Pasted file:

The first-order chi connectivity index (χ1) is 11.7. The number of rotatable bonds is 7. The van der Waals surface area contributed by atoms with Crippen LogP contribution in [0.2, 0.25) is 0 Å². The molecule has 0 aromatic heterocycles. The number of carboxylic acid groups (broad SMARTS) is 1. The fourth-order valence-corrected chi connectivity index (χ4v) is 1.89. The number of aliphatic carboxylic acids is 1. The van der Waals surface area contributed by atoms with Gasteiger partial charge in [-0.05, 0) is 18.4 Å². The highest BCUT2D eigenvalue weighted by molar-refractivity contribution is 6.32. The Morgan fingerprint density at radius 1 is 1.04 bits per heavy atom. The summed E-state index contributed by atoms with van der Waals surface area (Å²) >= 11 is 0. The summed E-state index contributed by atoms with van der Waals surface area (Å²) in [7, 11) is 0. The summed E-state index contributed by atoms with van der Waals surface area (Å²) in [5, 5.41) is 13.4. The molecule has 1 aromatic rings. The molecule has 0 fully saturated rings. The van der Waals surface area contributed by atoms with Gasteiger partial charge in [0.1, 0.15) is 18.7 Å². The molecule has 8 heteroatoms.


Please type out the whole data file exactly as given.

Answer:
The first-order chi connectivity index (χ1) is 11.7. The number of rotatable bonds is 7. The van der Waals surface area contributed by atoms with Crippen LogP contribution in [0.2, 0.25) is 0 Å². The molecule has 0 aromatic heterocycles. The number of carboxylic acid groups (broad SMARTS) is 1. The fourth-order valence-corrected chi connectivity index (χ4v) is 1.89. The number of aliphatic carboxylic acids is 1. The van der Waals surface area contributed by atoms with Gasteiger partial charge in [-0.05, 0) is 18.4 Å². The highest BCUT2D eigenvalue weighted by molar-refractivity contribution is 6.32. The Morgan fingerprint density at radius 1 is 1.04 bits per heavy atom. The summed E-state index contributed by atoms with van der Waals surface area (Å²) >= 11 is 0. The summed E-state index contributed by atoms with van der Waals surface area (Å²) in [7, 11) is 0. The summed E-state index contributed by atoms with van der Waals surface area (Å²) in [5, 5.41) is 13.4. The molecule has 1 aromatic rings. The molecule has 0 fully saturated rings. The van der Waals surface area contributed by atoms with Gasteiger partial charge in [0.1, 0.15) is 18.7 Å². The molecule has 8 heteroatoms.